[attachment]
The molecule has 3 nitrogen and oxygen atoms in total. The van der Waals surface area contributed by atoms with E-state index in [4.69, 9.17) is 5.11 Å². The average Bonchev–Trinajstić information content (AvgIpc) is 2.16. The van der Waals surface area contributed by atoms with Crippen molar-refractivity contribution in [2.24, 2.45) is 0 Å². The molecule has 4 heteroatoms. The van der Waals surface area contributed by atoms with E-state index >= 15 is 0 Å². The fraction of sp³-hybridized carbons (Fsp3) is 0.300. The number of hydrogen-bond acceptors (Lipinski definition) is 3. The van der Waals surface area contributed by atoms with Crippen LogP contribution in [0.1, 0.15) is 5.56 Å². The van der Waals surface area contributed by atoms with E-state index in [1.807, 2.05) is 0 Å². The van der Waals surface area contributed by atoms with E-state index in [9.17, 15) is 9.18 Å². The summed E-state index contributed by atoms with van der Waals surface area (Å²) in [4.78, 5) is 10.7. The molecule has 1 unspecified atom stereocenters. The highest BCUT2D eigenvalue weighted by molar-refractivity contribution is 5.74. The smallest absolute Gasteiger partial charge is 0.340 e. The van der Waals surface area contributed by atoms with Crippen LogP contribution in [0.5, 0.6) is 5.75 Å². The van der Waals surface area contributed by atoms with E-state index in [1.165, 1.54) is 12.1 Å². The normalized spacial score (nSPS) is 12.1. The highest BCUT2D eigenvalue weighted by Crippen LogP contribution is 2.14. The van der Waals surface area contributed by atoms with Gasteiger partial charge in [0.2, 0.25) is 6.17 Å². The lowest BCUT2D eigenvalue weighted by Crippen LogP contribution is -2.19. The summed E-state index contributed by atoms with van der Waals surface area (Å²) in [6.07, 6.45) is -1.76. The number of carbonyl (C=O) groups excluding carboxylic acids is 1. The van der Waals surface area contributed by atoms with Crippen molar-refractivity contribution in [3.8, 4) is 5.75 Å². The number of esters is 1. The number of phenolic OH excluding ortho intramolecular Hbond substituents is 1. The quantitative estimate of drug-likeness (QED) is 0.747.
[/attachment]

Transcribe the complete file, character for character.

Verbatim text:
The molecule has 3 nitrogen and oxygen atoms in total. The van der Waals surface area contributed by atoms with E-state index in [4.69, 9.17) is 5.11 Å². The average Bonchev–Trinajstić information content (AvgIpc) is 2.16. The van der Waals surface area contributed by atoms with Crippen molar-refractivity contribution in [2.24, 2.45) is 0 Å². The molecule has 4 heteroatoms. The van der Waals surface area contributed by atoms with E-state index >= 15 is 0 Å². The fraction of sp³-hybridized carbons (Fsp3) is 0.300. The number of hydrogen-bond acceptors (Lipinski definition) is 3. The van der Waals surface area contributed by atoms with Crippen LogP contribution in [0.1, 0.15) is 5.56 Å². The van der Waals surface area contributed by atoms with E-state index in [1.807, 2.05) is 0 Å². The van der Waals surface area contributed by atoms with E-state index in [9.17, 15) is 9.18 Å². The summed E-state index contributed by atoms with van der Waals surface area (Å²) in [4.78, 5) is 10.7. The molecule has 1 unspecified atom stereocenters. The highest BCUT2D eigenvalue weighted by molar-refractivity contribution is 5.74. The smallest absolute Gasteiger partial charge is 0.340 e. The van der Waals surface area contributed by atoms with Crippen LogP contribution in [0.5, 0.6) is 5.75 Å². The van der Waals surface area contributed by atoms with E-state index in [1.165, 1.54) is 12.1 Å². The normalized spacial score (nSPS) is 12.1. The highest BCUT2D eigenvalue weighted by Crippen LogP contribution is 2.14. The van der Waals surface area contributed by atoms with Gasteiger partial charge in [0.2, 0.25) is 6.17 Å². The lowest BCUT2D eigenvalue weighted by Crippen LogP contribution is -2.19. The summed E-state index contributed by atoms with van der Waals surface area (Å²) in [6.07, 6.45) is -1.76. The number of carbonyl (C=O) groups excluding carboxylic acids is 1. The van der Waals surface area contributed by atoms with Crippen molar-refractivity contribution in [3.8, 4) is 5.75 Å². The number of esters is 1. The number of phenolic OH excluding ortho intramolecular Hbond substituents is 1. The quantitative estimate of drug-likeness (QED) is 0.747.